"He even recommended to his wife that they draft a constitution for their marriage. Let's write down the basic rules, he suggested; 'then we can make bylaws at our leisure as they become necessary.' It was an early warning sign, a hint that perhaps the earnest young rationalizer did not understand that there were spheres where abstract principles didn't get you very far, where reason could never be king."
Professor Obama, who will seek re-election on the 100th anniversary of Wilson's 1912 election, understands, which makes him melancholy. Speaking to Katie Couric on Feb. 7, Obama said:
"I would have loved nothing better than to simply come up with some very elegant, academically approved approach to health care, and didn't have any kinds of legislative fingerprints on it, and just go ahead and have that passed. But that's not how it works in our democracy. Unfortunately, what we end up having to do is to do a lot of negotiations with a lot of different people."
Note his aesthetic criterion of elegance, by which he probably means sublime complexity. During the yearlong health care debate, Republicans such as Sen. Lamar Alexander of Tennessee have consistently cautioned against the conceit that government is good at "comprehensive" solutions to the complex problems of a continental nation. Obama has consistently argued, in effect, that the health care system is like a Calder mobile -- touch it here and things will jiggle here, there and everywhere. Because everything is connected to everything else, merely piecemeal change is impossible.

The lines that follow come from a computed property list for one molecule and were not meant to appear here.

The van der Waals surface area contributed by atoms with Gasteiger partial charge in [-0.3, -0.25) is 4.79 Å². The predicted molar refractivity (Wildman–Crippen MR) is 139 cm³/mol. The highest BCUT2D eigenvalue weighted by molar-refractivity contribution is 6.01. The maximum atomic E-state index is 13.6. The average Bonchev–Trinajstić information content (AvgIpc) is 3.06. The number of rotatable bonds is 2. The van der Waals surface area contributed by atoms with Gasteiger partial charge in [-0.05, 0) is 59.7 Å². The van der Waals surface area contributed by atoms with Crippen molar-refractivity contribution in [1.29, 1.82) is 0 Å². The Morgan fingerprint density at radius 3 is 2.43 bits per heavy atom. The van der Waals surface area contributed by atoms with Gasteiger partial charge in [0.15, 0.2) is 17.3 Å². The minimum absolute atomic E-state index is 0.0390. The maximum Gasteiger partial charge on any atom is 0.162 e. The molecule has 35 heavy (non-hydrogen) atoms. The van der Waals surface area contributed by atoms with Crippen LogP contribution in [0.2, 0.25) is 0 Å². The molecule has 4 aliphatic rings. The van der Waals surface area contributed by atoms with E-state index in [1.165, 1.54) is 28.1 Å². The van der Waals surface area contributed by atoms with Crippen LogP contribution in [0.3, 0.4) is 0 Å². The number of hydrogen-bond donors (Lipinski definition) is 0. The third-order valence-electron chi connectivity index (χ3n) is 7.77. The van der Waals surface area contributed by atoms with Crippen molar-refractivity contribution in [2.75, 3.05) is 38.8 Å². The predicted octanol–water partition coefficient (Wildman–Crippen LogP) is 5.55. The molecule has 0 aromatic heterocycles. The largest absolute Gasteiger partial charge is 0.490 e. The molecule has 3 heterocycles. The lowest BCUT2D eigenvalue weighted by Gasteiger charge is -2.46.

So note also Obama's yearning for something "academically approved" rather than something resulting from "a lot of negotiations with a lot of different people," aka politics. Here, too, Obama is in the spirit of the U.S. president who first was president of the American Political Science Association.
Wilson was the first president to criticize the Founding Fathers. He faulted them for designing a government too susceptible to factions that impede disinterested experts from getting on with government undistracted. Like Princeton's former president, Obama's grievance is with the greatest Princetonian, the "father of the Constitution," James Madison, class of 1771.